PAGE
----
Nirupama: Any exciting collaborations you’ve forged while here?
I feel here, I can actually meet an artist and say I love the music you’ve done, can you do music for me? I can do animation for you. So I think that’s where a lot of filmmakers are going to be able to complete their projects, after meeting in a space like this. It’s nice to be able to hear somebody’s music, like it, then go and meet the person – and in a matter of half an hour, you can actually create a tie. This doesn’t happen virtually – though people say you can do it virtually, it doesn’t happen – it’s that organic feel you need. Here, you get an idea of the personality, you wish to work with the person because you’ve had a glass of wine together, spoken, and said ‘ok we would like to work with each other’. And there’s no pretense – like most other festivals.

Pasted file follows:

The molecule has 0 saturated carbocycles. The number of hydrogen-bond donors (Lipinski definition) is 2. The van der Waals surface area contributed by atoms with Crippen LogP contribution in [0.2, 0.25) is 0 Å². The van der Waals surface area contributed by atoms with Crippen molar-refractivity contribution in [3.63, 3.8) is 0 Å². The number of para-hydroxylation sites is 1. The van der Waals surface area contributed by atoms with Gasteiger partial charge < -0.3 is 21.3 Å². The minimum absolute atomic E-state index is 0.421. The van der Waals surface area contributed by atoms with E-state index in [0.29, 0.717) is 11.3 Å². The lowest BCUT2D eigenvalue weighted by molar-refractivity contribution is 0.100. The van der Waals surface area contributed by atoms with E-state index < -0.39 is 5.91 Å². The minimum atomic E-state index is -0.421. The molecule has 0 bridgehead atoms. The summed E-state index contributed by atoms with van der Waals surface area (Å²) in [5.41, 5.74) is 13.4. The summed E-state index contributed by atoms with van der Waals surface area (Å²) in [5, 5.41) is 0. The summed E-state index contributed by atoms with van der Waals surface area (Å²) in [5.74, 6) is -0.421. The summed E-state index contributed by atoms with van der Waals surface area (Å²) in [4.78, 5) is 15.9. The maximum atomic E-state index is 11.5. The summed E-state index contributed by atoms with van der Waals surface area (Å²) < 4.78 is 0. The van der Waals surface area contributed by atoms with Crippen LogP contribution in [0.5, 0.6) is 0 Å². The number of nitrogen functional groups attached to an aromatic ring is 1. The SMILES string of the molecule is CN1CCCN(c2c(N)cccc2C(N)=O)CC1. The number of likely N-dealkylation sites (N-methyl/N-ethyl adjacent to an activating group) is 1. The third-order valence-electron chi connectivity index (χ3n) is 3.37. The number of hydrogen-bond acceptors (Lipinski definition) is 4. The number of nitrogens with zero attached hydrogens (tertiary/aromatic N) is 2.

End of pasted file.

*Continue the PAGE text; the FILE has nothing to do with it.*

For me, one very important thing happened regarding my work – I met the director of Films Division, Virender Kundu at last year’s XChange during a panel discussion where we were discussing how short films can be monetised. We discussed how Films Division can help short filmmakers, and MIFF was also coming up – because of this whole gathering, a new arrangement was made in Films Division where you could have late entries for films. So some of us who had not finished our films on time could get them in. It seems like a small thing but it made a huge difference – a lot of us got our films in, and my film won the award there, (the festival happens only once in two years so it’s a big thing for animation filmmakers) – now that would not have happened if Mr. Kundu was not here at XChange, if I was not here, and if we had not had that panel discussion. So I had a huge takeaway – and this year, maybe something else will also instinctively trigger off. [smiles]